Motion to Quash Writ

Author: Todd Christiansen | Category: My Evictions

I happen to be down at court filing some eviction paperwork and the ladies behind the desk (they know me well since I am in there all the time-and I chat with them), told me that they had just processed a motion to “quash” a writ.  I asked them how a motion to “squash” a writ worked and they laughed because it is quash not squash!

Any how, the background is that a bank foreclosed on a rental property.  That bank uses our management company to manage their REO inventory until they can get it sold.  This particular property had a tenant in it.  She had not paid since the bank took the property over (several months).  We filed an eviction against her, she did attend court and agreed to a repayment plan.  That repayment date came and went.

We went back down to get the writ to have the sheriff remove her from the property.  She found free legal-aid to review her case.  They looked up the owner of the property in the tax records and found that the previous owner was still on the tax records (the county is up to 2 months behind in deed work).

The eviction lawyers filed an emergency motion to quash the writ.  This is done by taking the writ that is served by the sheriff, going back down to court and filing the proper paperwork.  In this county (which is very fair to both tenants and landlords), this motion must be approved by a judge prior to being served to insure that there is merit to the case.  Once approved, a copy must be mailed to the opposite party, served on them, and a $322 fee must be paid (which can be waived by the court if the tenant is low-income).

In this situation there was merit because the lawyers showed that the owner of record (even though out of date) was the previous owner (that was foreclosed on) and therefore our eviction was invalid because it was filled out in the name of the bank.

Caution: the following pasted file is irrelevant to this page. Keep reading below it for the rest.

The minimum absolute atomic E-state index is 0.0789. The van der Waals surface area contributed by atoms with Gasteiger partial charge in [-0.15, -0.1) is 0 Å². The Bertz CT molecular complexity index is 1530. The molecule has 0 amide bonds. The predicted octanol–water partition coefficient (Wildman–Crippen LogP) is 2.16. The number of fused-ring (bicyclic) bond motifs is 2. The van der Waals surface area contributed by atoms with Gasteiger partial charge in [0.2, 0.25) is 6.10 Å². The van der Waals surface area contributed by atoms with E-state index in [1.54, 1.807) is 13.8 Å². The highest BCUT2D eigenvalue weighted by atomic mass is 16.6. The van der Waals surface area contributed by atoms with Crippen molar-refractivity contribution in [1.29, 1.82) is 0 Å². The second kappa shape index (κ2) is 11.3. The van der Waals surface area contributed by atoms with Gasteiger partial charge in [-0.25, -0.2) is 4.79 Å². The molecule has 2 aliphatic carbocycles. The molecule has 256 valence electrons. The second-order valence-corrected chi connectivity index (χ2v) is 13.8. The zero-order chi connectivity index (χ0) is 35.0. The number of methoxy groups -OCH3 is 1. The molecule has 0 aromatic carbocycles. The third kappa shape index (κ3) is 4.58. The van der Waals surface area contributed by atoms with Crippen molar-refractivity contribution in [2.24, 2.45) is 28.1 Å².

Now, we have documentation to show that this home was foreclosed on by the bank and that the bank is the proper owner, but it slows down the tenant eviction process and probably costs us another week.  Luckily, this is not a trick that most tenants will use.  In the end, this tenant still has not paid 4 months of rent and will be evicted eventually.   She is just delaying the inevitable!

3 Responses to “Motion to Quash Writ”

  1. Very well said. It’s refreshing to find a blog that I can refer my readers to. Keep up the good work!

  2. So what you are saying is, even AFTER the sheriff serves the writ & evicts the tenant, the tenant can REGAIN possession of the residence & move back in after the sherrif removes her?

  3. No. Not exactly. I don’t think they could reverse the Writ after the sheriff moves her out.

    I think that the tenant would need to sue to take posession back after she has been removed. Plus, remember that she would have to pay any past due rent to stay anyway.